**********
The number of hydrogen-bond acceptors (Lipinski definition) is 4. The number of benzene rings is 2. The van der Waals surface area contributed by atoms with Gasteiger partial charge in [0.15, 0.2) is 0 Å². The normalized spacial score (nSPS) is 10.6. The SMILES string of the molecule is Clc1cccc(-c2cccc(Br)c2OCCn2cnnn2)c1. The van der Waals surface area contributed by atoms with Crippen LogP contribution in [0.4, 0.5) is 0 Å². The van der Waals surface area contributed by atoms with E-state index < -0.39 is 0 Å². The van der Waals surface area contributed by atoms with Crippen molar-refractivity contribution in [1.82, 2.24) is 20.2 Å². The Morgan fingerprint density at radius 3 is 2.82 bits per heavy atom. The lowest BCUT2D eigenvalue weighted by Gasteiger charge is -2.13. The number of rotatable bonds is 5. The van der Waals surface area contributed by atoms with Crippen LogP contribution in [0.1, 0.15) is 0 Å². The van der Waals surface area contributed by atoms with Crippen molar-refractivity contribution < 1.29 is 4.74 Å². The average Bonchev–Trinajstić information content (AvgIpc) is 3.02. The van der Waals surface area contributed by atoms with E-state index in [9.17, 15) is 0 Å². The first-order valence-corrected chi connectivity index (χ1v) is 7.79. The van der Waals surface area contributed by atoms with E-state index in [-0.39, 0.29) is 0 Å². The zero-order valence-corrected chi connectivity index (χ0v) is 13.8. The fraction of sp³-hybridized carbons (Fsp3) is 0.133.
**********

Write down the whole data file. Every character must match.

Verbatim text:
The number of hydrogen-bond acceptors (Lipinski definition) is 4. The number of benzene rings is 2. The van der Waals surface area contributed by atoms with Gasteiger partial charge in [0.15, 0.2) is 0 Å². The normalized spacial score (nSPS) is 10.6. The SMILES string of the molecule is Clc1cccc(-c2cccc(Br)c2OCCn2cnnn2)c1. The van der Waals surface area contributed by atoms with Crippen LogP contribution in [0.4, 0.5) is 0 Å². The van der Waals surface area contributed by atoms with E-state index < -0.39 is 0 Å². The van der Waals surface area contributed by atoms with Crippen molar-refractivity contribution in [1.82, 2.24) is 20.2 Å². The Morgan fingerprint density at radius 3 is 2.82 bits per heavy atom. The lowest BCUT2D eigenvalue weighted by Gasteiger charge is -2.13. The number of rotatable bonds is 5. The van der Waals surface area contributed by atoms with Crippen LogP contribution in [0.1, 0.15) is 0 Å². The van der Waals surface area contributed by atoms with Crippen molar-refractivity contribution < 1.29 is 4.74 Å². The average Bonchev–Trinajstić information content (AvgIpc) is 3.02. The van der Waals surface area contributed by atoms with E-state index in [9.17, 15) is 0 Å². The first-order valence-corrected chi connectivity index (χ1v) is 7.79. The van der Waals surface area contributed by atoms with E-state index in [-0.39, 0.29) is 0 Å². The zero-order valence-corrected chi connectivity index (χ0v) is 13.8. The fraction of sp³-hybridized carbons (Fsp3) is 0.133.